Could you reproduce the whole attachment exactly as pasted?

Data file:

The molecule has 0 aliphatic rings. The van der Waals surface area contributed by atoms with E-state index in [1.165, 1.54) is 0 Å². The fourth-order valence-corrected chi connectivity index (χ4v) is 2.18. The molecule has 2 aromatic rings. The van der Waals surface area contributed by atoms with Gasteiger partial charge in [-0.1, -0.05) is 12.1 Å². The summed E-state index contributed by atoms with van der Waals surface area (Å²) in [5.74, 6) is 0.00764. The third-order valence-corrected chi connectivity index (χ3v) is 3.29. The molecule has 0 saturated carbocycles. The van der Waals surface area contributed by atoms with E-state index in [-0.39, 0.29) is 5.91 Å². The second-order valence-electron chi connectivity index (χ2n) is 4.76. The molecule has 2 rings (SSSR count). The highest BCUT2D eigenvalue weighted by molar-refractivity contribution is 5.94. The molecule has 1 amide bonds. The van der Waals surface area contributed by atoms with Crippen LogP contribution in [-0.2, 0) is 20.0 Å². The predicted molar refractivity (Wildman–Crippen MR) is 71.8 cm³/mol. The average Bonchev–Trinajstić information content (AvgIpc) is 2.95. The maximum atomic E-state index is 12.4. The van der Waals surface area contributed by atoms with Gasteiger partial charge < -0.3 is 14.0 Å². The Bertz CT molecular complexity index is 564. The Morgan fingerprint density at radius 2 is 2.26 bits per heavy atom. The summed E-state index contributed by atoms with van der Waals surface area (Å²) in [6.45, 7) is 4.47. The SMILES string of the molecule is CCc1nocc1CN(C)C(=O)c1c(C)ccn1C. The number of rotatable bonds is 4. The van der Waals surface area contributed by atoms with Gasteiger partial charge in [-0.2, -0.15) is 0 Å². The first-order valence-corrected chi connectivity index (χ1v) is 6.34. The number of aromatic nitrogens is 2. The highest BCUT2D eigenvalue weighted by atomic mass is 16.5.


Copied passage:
The molecule has 0 aliphatic rings. The van der Waals surface area contributed by atoms with E-state index in [1.165, 1.54) is 0 Å². The fourth-order valence-corrected chi connectivity index (χ4v) is 2.18. The molecule has 2 aromatic rings. The van der Waals surface area contributed by atoms with Gasteiger partial charge in [-0.1, -0.05) is 12.1 Å². The summed E-state index contributed by atoms with van der Waals surface area (Å²) in [5.74, 6) is 0.00764. The third-order valence-corrected chi connectivity index (χ3v) is 3.29. The molecule has 0 saturated carbocycles. The van der Waals surface area contributed by atoms with E-state index in [-0.39, 0.29) is 5.91 Å². The second-order valence-electron chi connectivity index (χ2n) is 4.76. The molecule has 2 rings (SSSR count). The highest BCUT2D eigenvalue weighted by molar-refractivity contribution is 5.94. The molecule has 1 amide bonds. The van der Waals surface area contributed by atoms with Crippen LogP contribution in [-0.2, 0) is 20.0 Å². The predicted molar refractivity (Wildman–Crippen MR) is 71.8 cm³/mol. The average Bonchev–Trinajstić information content (AvgIpc) is 2.95. The maximum atomic E-state index is 12.4. The van der Waals surface area contributed by atoms with Gasteiger partial charge < -0.3 is 14.0 Å². The Bertz CT molecular complexity index is 564. The Morgan fingerprint density at radius 2 is 2.26 bits per heavy atom. The summed E-state index contributed by atoms with van der Waals surface area (Å²) in [6.45, 7) is 4.47. The SMILES string of the molecule is CCc1nocc1CN(C)C(=O)c1c(C)ccn1C. The number of rotatable bonds is 4. The van der Waals surface area contributed by atoms with Gasteiger partial charge in [-0.2, -0.15) is 0 Å². The first-order valence-corrected chi connectivity index (χ1v) is 6.34. The number of aromatic nitrogens is 2. The highest BCUT2D eigenvalue weighted by atomic mass is 16.5.